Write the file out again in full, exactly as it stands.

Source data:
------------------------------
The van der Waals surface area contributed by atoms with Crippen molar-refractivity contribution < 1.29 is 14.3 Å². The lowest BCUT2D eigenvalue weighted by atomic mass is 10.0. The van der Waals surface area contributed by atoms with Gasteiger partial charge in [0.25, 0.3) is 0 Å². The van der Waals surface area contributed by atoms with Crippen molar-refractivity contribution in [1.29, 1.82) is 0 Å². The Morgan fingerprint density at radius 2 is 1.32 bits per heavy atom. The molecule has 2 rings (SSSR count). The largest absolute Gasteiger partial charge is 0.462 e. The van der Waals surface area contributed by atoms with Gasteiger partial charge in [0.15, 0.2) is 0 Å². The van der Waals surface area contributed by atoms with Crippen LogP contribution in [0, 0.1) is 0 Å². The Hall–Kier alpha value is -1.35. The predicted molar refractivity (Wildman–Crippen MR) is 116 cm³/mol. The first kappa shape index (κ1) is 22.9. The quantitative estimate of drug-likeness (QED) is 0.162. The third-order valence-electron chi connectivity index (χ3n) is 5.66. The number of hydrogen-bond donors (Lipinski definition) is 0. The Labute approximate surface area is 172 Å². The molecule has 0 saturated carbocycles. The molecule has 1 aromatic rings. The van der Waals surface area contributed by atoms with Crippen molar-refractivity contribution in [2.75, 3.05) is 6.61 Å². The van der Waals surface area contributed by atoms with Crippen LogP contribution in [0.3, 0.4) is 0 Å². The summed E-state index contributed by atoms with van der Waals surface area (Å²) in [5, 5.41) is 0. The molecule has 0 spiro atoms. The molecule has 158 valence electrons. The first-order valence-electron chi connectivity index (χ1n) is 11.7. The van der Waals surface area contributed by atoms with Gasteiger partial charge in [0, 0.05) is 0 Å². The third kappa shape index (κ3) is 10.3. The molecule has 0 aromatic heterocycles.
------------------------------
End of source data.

The van der Waals surface area contributed by atoms with Crippen molar-refractivity contribution < 1.29 is 14.3 Å². The lowest BCUT2D eigenvalue weighted by atomic mass is 10.0. The van der Waals surface area contributed by atoms with Gasteiger partial charge in [0.25, 0.3) is 0 Å². The van der Waals surface area contributed by atoms with Crippen molar-refractivity contribution in [1.29, 1.82) is 0 Å². The Morgan fingerprint density at radius 2 is 1.32 bits per heavy atom. The molecule has 2 rings (SSSR count). The largest absolute Gasteiger partial charge is 0.462 e. The van der Waals surface area contributed by atoms with Gasteiger partial charge in [0.15, 0.2) is 0 Å². The van der Waals surface area contributed by atoms with Crippen LogP contribution in [0, 0.1) is 0 Å². The Hall–Kier alpha value is -1.35. The predicted molar refractivity (Wildman–Crippen MR) is 116 cm³/mol. The first kappa shape index (κ1) is 22.9. The quantitative estimate of drug-likeness (QED) is 0.162. The third-order valence-electron chi connectivity index (χ3n) is 5.66. The number of hydrogen-bond donors (Lipinski definition) is 0. The Labute approximate surface area is 172 Å². The molecule has 0 saturated carbocycles. The molecule has 1 aromatic rings. The van der Waals surface area contributed by atoms with Crippen molar-refractivity contribution in [2.75, 3.05) is 6.61 Å². The van der Waals surface area contributed by atoms with Crippen LogP contribution in [0.3, 0.4) is 0 Å². The summed E-state index contributed by atoms with van der Waals surface area (Å²) in [5, 5.41) is 0. The molecule has 0 spiro atoms. The molecule has 158 valence electrons. The first-order valence-electron chi connectivity index (χ1n) is 11.7. The van der Waals surface area contributed by atoms with Gasteiger partial charge in [0, 0.05) is 0 Å². The third kappa shape index (κ3) is 10.3. The molecule has 0 aromatic heterocycles.